“The FDA considers both unwanted harmful effects and lack of efficacy to be adverse events. When considering candidates for pharmacogenomic relabeling, the FDA evaluates the severity of the adverse reaction, the degree to which genetics predicts the reaction, and the total number of individuals likely to be affected. These factors are important in assessing the potential public health impact of a recommendation to consider genetics when using the drug.” (see http://www.fda.gov/Drugs/ScienceResearch/ResearchAreas/Pharmacogenetics/ucm083367.htm).
So, what are the implications for the hospital physician? To date, FDA labeling has required, recommended, or mentioned gene testing prior to prescription in about ten percent of the labels for drugs approved by the FDA. At the recent Personalized Medicine World Conference held at Stanford, an FDA official said “things are changing hugely” at the agency in this domain. Many hospital and private practice physicians are not familiar with the myriad of gene tests that are commercially available, how the consequences of an individual’s patient’s genetic variation impacts dosing, and may not be familiar with the terminology of personal genomic variation. Pharmacogenomic Clinical Decision Support systems, combining clinical and pharmacogenomic data, have the potential to support the clinician per FDA gene testing requirements. This presumes that such software applications have been developed, and are integrated with the Electronic Health Record or as stand-alone software – but that is certainly not the case as of early 2010. In addition, approved hardware platforms and certified laboratories are required for testing a patient’s genetic markers that are associated with variability in drug response, and this is another area in which hospitals need to develop or expand their own laboratories or outsource to companies like LabCorp and Quest Diagnostics – but time is often key in drug prescription. The only sure bet is that a surge of new FDA gene testing requirements will eventually impact clinical practice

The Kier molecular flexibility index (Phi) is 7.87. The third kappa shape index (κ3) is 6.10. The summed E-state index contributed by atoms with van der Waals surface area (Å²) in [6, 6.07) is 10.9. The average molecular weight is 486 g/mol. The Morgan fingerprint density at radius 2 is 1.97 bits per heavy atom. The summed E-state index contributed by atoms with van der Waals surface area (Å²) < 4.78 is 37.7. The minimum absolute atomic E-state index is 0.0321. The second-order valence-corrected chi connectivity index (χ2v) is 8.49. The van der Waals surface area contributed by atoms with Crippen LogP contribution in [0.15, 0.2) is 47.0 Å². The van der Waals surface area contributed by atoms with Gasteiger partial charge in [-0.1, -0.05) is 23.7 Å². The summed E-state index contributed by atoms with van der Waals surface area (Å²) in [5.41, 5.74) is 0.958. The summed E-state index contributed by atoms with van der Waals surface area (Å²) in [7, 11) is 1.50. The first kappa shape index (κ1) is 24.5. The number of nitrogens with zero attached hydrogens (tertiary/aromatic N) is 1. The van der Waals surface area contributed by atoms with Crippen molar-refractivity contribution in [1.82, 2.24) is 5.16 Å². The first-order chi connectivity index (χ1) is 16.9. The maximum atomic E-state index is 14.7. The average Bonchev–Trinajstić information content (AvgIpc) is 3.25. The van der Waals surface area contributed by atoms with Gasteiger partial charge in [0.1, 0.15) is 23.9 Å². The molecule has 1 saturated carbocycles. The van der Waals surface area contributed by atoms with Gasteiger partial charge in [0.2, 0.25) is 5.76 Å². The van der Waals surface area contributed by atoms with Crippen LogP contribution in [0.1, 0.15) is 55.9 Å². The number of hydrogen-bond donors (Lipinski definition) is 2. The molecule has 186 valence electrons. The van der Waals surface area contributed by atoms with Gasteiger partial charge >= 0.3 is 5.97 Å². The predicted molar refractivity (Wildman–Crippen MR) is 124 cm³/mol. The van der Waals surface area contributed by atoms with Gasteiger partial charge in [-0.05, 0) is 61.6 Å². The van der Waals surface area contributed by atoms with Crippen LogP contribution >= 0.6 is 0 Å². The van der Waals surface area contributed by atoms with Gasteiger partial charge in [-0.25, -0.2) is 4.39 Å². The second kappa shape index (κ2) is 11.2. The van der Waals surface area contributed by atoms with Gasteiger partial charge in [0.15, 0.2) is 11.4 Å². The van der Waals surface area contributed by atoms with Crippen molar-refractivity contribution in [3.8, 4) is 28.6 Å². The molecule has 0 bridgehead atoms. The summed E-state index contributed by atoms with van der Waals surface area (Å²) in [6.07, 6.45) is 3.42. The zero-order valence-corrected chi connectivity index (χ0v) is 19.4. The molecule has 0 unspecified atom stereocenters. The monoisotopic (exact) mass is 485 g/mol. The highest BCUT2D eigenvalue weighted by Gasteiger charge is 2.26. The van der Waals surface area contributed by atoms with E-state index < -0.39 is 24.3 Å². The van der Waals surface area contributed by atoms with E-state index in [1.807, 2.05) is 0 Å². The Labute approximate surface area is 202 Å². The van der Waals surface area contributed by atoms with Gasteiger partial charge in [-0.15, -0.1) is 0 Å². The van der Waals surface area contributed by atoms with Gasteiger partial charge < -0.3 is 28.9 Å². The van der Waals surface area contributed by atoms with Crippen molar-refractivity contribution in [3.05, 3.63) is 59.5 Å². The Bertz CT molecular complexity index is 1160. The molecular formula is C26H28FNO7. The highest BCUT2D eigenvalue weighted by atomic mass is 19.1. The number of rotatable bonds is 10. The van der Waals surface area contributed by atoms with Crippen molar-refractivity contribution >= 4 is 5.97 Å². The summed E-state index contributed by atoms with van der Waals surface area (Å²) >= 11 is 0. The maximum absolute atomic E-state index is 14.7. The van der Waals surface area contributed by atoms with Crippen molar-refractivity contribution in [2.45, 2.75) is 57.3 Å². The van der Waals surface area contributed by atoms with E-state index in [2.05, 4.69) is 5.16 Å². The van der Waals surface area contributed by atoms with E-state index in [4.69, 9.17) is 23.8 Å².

Some definitions from the FDA: Pharmacogenomics (PGx) is defined as the study of variations of DNA and RNA characteristics as related to drug response. Pharmacogenetics (PGt) is a subset of pharmacogenomics (PGx) and is defined as the study of variations in DNA sequence as related to drug response.